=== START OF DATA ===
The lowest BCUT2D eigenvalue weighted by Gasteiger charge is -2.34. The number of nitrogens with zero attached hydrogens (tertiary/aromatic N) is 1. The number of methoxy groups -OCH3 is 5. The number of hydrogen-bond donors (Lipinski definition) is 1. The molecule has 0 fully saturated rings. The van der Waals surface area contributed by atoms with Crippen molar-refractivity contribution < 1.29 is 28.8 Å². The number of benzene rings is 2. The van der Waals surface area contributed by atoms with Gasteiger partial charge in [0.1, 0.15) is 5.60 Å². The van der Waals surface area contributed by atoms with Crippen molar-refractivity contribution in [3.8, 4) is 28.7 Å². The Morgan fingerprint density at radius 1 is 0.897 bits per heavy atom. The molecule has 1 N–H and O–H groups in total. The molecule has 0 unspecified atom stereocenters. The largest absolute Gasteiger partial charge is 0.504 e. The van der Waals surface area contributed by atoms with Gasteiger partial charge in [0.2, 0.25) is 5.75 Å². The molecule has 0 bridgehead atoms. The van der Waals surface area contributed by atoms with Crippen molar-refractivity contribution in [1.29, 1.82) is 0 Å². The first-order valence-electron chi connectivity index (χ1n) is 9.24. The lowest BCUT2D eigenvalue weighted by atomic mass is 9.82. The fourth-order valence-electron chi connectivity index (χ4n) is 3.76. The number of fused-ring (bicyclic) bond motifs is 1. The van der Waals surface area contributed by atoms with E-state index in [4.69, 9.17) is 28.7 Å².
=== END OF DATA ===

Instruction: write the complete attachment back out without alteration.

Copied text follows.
The lowest BCUT2D eigenvalue weighted by Gasteiger charge is -2.34. The number of nitrogens with zero attached hydrogens (tertiary/aromatic N) is 1. The number of methoxy groups -OCH3 is 5. The number of hydrogen-bond donors (Lipinski definition) is 1. The molecule has 0 fully saturated rings. The van der Waals surface area contributed by atoms with Crippen molar-refractivity contribution < 1.29 is 28.8 Å². The number of benzene rings is 2. The van der Waals surface area contributed by atoms with Gasteiger partial charge in [0.1, 0.15) is 5.60 Å². The van der Waals surface area contributed by atoms with Crippen molar-refractivity contribution in [3.8, 4) is 28.7 Å². The Morgan fingerprint density at radius 1 is 0.897 bits per heavy atom. The molecule has 1 N–H and O–H groups in total. The molecule has 0 unspecified atom stereocenters. The largest absolute Gasteiger partial charge is 0.504 e. The van der Waals surface area contributed by atoms with Gasteiger partial charge in [0.2, 0.25) is 5.75 Å². The molecule has 0 bridgehead atoms. The van der Waals surface area contributed by atoms with Crippen molar-refractivity contribution in [1.29, 1.82) is 0 Å². The first-order valence-electron chi connectivity index (χ1n) is 9.24. The lowest BCUT2D eigenvalue weighted by atomic mass is 9.82. The fourth-order valence-electron chi connectivity index (χ4n) is 3.76. The number of fused-ring (bicyclic) bond motifs is 1. The van der Waals surface area contributed by atoms with E-state index in [4.69, 9.17) is 28.7 Å².